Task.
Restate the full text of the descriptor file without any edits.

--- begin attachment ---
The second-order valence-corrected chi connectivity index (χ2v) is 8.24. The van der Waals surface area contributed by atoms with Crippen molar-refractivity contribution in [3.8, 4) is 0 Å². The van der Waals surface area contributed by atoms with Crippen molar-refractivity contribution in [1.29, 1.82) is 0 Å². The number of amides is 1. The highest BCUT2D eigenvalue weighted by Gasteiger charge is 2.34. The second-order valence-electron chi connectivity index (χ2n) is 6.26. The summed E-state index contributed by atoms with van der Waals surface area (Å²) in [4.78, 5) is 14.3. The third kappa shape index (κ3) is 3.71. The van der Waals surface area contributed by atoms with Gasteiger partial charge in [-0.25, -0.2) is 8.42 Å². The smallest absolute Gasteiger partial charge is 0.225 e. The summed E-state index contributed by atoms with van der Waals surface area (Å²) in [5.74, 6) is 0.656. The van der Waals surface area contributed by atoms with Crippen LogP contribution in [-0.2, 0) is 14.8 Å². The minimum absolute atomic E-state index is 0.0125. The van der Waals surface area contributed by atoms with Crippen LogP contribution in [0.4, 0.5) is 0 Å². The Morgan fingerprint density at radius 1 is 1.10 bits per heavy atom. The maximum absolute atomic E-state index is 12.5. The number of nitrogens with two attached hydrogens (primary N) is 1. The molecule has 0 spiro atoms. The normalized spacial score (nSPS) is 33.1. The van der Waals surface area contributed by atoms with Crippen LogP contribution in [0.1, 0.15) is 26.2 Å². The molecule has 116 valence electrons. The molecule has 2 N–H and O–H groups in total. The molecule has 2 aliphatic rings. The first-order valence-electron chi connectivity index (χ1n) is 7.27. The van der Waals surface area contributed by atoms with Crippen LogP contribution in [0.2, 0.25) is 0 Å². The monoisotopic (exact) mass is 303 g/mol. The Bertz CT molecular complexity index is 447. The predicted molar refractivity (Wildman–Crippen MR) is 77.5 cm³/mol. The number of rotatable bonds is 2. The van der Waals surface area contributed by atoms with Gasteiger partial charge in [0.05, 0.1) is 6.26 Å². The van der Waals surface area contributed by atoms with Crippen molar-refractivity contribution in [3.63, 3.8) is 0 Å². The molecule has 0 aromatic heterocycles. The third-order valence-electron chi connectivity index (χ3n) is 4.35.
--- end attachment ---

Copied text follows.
The second-order valence-corrected chi connectivity index (χ2v) is 8.24. The van der Waals surface area contributed by atoms with Crippen molar-refractivity contribution in [3.8, 4) is 0 Å². The van der Waals surface area contributed by atoms with Crippen molar-refractivity contribution in [1.29, 1.82) is 0 Å². The number of amides is 1. The highest BCUT2D eigenvalue weighted by Gasteiger charge is 2.34. The second-order valence-electron chi connectivity index (χ2n) is 6.26. The summed E-state index contributed by atoms with van der Waals surface area (Å²) in [4.78, 5) is 14.3. The third kappa shape index (κ3) is 3.71. The van der Waals surface area contributed by atoms with Gasteiger partial charge in [-0.25, -0.2) is 8.42 Å². The smallest absolute Gasteiger partial charge is 0.225 e. The summed E-state index contributed by atoms with van der Waals surface area (Å²) in [5.74, 6) is 0.656. The van der Waals surface area contributed by atoms with Crippen LogP contribution in [-0.2, 0) is 14.8 Å². The minimum absolute atomic E-state index is 0.0125. The van der Waals surface area contributed by atoms with Crippen LogP contribution in [0.4, 0.5) is 0 Å². The Morgan fingerprint density at radius 1 is 1.10 bits per heavy atom. The maximum absolute atomic E-state index is 12.5. The number of nitrogens with two attached hydrogens (primary N) is 1. The molecule has 0 spiro atoms. The normalized spacial score (nSPS) is 33.1. The van der Waals surface area contributed by atoms with Crippen LogP contribution in [0.1, 0.15) is 26.2 Å². The molecule has 116 valence electrons. The molecule has 2 N–H and O–H groups in total. The molecule has 2 aliphatic rings. The first-order valence-electron chi connectivity index (χ1n) is 7.27. The van der Waals surface area contributed by atoms with Crippen LogP contribution in [0.2, 0.25) is 0 Å². The monoisotopic (exact) mass is 303 g/mol. The Bertz CT molecular complexity index is 447. The predicted molar refractivity (Wildman–Crippen MR) is 77.5 cm³/mol. The number of rotatable bonds is 2. The van der Waals surface area contributed by atoms with Gasteiger partial charge in [0.05, 0.1) is 6.26 Å². The van der Waals surface area contributed by atoms with Crippen molar-refractivity contribution in [3.63, 3.8) is 0 Å². The molecule has 0 aromatic heterocycles. The third-order valence-electron chi connectivity index (χ3n) is 4.35.